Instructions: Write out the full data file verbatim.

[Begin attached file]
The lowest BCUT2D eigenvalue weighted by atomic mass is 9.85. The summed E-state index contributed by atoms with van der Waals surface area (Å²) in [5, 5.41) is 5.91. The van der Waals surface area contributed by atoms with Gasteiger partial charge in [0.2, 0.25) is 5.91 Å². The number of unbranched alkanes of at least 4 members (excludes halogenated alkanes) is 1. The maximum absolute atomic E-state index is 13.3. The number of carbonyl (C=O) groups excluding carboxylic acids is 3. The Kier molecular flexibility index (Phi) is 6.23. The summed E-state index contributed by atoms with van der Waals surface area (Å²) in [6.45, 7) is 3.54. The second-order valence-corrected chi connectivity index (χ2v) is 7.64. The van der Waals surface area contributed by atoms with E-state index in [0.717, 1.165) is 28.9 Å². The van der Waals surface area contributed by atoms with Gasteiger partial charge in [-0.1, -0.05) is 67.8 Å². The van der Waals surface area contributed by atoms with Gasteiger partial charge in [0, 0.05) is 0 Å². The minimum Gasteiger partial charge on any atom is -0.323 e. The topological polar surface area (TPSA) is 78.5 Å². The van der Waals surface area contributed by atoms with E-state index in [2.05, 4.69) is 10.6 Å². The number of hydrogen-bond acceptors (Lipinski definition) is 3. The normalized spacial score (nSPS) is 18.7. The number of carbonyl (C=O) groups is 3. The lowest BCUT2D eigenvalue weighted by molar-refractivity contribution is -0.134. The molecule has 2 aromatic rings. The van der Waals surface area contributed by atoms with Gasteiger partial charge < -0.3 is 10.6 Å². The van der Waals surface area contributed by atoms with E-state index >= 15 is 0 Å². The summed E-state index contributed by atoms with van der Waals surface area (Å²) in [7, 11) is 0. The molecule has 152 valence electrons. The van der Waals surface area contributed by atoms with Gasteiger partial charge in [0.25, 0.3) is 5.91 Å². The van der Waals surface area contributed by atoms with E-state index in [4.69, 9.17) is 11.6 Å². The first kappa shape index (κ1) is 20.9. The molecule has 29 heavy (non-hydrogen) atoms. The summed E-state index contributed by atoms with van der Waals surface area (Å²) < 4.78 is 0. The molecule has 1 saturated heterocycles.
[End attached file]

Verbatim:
The lowest BCUT2D eigenvalue weighted by atomic mass is 9.85. The summed E-state index contributed by atoms with van der Waals surface area (Å²) in [5, 5.41) is 5.91. The van der Waals surface area contributed by atoms with Gasteiger partial charge in [0.2, 0.25) is 5.91 Å². The number of unbranched alkanes of at least 4 members (excludes halogenated alkanes) is 1. The maximum absolute atomic E-state index is 13.3. The number of carbonyl (C=O) groups excluding carboxylic acids is 3. The Kier molecular flexibility index (Phi) is 6.23. The summed E-state index contributed by atoms with van der Waals surface area (Å²) in [6.45, 7) is 3.54. The second-order valence-corrected chi connectivity index (χ2v) is 7.64. The van der Waals surface area contributed by atoms with E-state index in [0.717, 1.165) is 28.9 Å². The van der Waals surface area contributed by atoms with Gasteiger partial charge in [-0.1, -0.05) is 67.8 Å². The van der Waals surface area contributed by atoms with Gasteiger partial charge in [0, 0.05) is 0 Å². The minimum Gasteiger partial charge on any atom is -0.323 e. The topological polar surface area (TPSA) is 78.5 Å². The van der Waals surface area contributed by atoms with E-state index in [2.05, 4.69) is 10.6 Å². The number of hydrogen-bond acceptors (Lipinski definition) is 3. The normalized spacial score (nSPS) is 18.7. The number of carbonyl (C=O) groups is 3. The lowest BCUT2D eigenvalue weighted by molar-refractivity contribution is -0.134. The molecule has 2 aromatic rings. The van der Waals surface area contributed by atoms with Gasteiger partial charge < -0.3 is 10.6 Å². The van der Waals surface area contributed by atoms with E-state index >= 15 is 0 Å². The summed E-state index contributed by atoms with van der Waals surface area (Å²) in [7, 11) is 0. The molecule has 152 valence electrons. The van der Waals surface area contributed by atoms with Gasteiger partial charge in [0.25, 0.3) is 5.91 Å². The van der Waals surface area contributed by atoms with E-state index in [4.69, 9.17) is 11.6 Å². The first kappa shape index (κ1) is 20.9. The molecule has 29 heavy (non-hydrogen) atoms. The summed E-state index contributed by atoms with van der Waals surface area (Å²) < 4.78 is 0. The molecule has 1 saturated heterocycles.